Should I buy pre-made meals in bulk or individual cans of fruits, vegetables, and meats? If so, why or why not?
Of course, it’s up to you, but if you decide to buy complete meals, make sure to taste-test them before investing money in a large number of cans of a particular food. Some websites provide free or low-cost samples, or you can simply order one can to try.
Pre Made Meals
Cooked ingredients are assembled in a factory according to recipes for these meals. They could consist primarily of noodles/rice, a sauce and spices, and possibly some vegetables. Others may include a chicken or beef meat option. If all of the ingredients are freeze-dried, add boiling water and wait for the food to absorb the water and soften. Others may necessitate simmering.
For example, a Chicken Teriyaki from Valley Food Storage requires 5 cups of water. Bring to a boil, then whisk in the contents of the package. Reduce to a gentle boil for 10-15 minutes, or until the noodles are tender. Allow to cool for 5-7 minutes after removing from the heat. (Because many of their pre-made meals contain dehydrated foods rather than freeze-dried foods, they require more cooking time but are no less tasty.) I’ve discovered them to be excellent entrees with no preservatives, fillers, or additives.)
Pre-Made Meals are ideal for those times when you need a quick meal but don’t want to go to a fast-food restaurant. It is also healthier and less expensive.
There are also many pre-made mixes available, such as soup bases, brownie mixes, and pancake mixes. (These are as good as or better than what you can get at the grocery store.) Some may require an additional ingredient, whereas others (soup bases) can be made into quick and hearty meals by adding meat and vegetables.
Not all ready-to-eat meals are free of preservatives, fillers, and additives. It is dependent on the company from which you purchase. I recommend that you always read the ingredient list (ask them for an ingredient list if it is not listed on their website.)
I keep some complete meals in my freezer. They’re all right, and some of them are particularly good. But I’ve read the labels, and to be honest, I’d rather make my own combinations of vegetables, meats, spices, and sauces so I know exactly what’s in the meals I prepare for my family. There are no preservatives, fillers, or ingredients that could cause an allergic reaction in anyone who is sensitive to those ingredients.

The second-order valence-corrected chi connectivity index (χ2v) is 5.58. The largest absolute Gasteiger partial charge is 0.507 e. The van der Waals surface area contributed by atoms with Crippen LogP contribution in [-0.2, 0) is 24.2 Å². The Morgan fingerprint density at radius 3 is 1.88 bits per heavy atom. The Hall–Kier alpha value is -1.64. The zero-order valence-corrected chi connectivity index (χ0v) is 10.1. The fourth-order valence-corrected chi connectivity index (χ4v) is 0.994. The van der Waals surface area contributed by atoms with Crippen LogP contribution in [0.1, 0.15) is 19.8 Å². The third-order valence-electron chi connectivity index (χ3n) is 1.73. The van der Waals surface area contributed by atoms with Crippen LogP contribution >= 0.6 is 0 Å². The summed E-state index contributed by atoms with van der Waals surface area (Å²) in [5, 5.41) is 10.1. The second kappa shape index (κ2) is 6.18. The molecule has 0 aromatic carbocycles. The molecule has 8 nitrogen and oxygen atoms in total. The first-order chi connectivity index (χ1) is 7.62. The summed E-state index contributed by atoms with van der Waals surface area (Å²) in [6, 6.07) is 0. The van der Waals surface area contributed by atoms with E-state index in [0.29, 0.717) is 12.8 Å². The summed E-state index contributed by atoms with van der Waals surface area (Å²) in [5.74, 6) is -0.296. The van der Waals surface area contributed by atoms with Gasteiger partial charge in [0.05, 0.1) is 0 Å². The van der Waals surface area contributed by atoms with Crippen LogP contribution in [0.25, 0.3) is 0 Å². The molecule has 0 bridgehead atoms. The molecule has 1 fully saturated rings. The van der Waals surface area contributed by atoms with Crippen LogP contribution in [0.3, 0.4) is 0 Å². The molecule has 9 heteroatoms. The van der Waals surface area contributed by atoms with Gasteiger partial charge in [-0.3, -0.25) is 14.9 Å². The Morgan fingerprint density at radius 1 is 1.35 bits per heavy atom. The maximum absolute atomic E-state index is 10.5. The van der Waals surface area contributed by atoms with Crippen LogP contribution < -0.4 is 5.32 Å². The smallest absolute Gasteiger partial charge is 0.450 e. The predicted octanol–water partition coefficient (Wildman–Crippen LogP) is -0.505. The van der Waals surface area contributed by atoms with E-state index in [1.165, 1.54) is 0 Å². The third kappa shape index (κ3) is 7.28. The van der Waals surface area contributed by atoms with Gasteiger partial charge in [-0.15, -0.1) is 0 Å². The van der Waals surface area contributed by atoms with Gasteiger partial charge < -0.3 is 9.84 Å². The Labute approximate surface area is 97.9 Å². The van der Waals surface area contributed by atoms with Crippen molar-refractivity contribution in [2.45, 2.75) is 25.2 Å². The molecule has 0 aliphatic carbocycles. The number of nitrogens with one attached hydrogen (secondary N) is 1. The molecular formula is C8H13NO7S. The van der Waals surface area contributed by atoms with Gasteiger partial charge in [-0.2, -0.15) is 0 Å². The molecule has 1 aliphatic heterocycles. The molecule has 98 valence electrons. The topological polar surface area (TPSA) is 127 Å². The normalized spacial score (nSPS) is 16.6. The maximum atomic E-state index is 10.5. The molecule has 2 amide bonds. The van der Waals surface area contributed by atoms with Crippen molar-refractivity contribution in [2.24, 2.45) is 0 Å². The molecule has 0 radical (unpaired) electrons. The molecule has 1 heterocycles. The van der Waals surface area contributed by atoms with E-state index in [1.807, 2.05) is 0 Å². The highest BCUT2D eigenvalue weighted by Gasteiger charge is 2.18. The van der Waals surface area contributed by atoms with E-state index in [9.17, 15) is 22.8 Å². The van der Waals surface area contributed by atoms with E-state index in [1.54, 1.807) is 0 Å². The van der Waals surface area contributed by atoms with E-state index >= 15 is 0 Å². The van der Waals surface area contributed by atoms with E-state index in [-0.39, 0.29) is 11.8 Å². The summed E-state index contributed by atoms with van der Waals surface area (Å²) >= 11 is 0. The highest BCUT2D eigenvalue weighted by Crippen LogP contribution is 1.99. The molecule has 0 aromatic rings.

So now, when I buy long-term food supplies, I look for cans, buckets, or pouches that contain only one type of meat, fruit, or vegetable.
I carefully examined my favorite recipes. I went through each ingredient and made a note of which could be replaced with a freeze-dried, dehydrated, or canned product — rather than fresh.
Almost all of the recipes I looked at could be converted to a shelf-stable version of fresh.
How do I incorporate these ingredients into my regular recipes and menus? Will they have the same flavor?
I know that’s two questions, but they’re inextricably linked. I started by writing the substitutions next to each fresh ingredient in my recipes.
How do I put a dry ingredient to use?
How much dry should I use if I need 1 cup of fresh?
How long should the dry ingredients cook?
For the most part, using a dry ingredient is very simple. Rehydrate it by covering it with warm or boiling water and allowing it to sit until soft. Then, in any of your recipes, use the product as you would a canned or frozen product.
What proportion of the dry ingredients should I use?
Keep in mind that if you use dehydrated ingredients, the food will expand significantly, and you could end up with a very hearty soup without even realizing it! Begin with small amounts and gradually increase as needed.
If you use freeze-dried products, the pieces are roughly the same size as fresh foods; therefore, if your recipe calls for 1 cup fresh, use 1 cup freeze dried.
How long should the dry ingredients cook?
If you’re going to throw some dry foods INTO your soup, you’ll need to add a few minutes to allow for rehydration. There is no need for additional time if you have already rehydrated them. Because freeze-dried foods are pre-cooked, they are an excellent choice for casseroles and soups.
Can I eat the dry ingredients straight from the can?
Because freeze dried foods like meats, fruits, vegetables, and even cheese are pre-cooked, you can eat them dry as a snack. However, the majority of people prefer meats and cheeses in recipes. However, the fruits and vegetables are delicious right out of the package. Fruits, in particular, are great in trail mixes or tossed in a baggie for a healthy snack in your child’s lunch box. (They’ll go crazy for yoghurt bites or yoghurt melts.)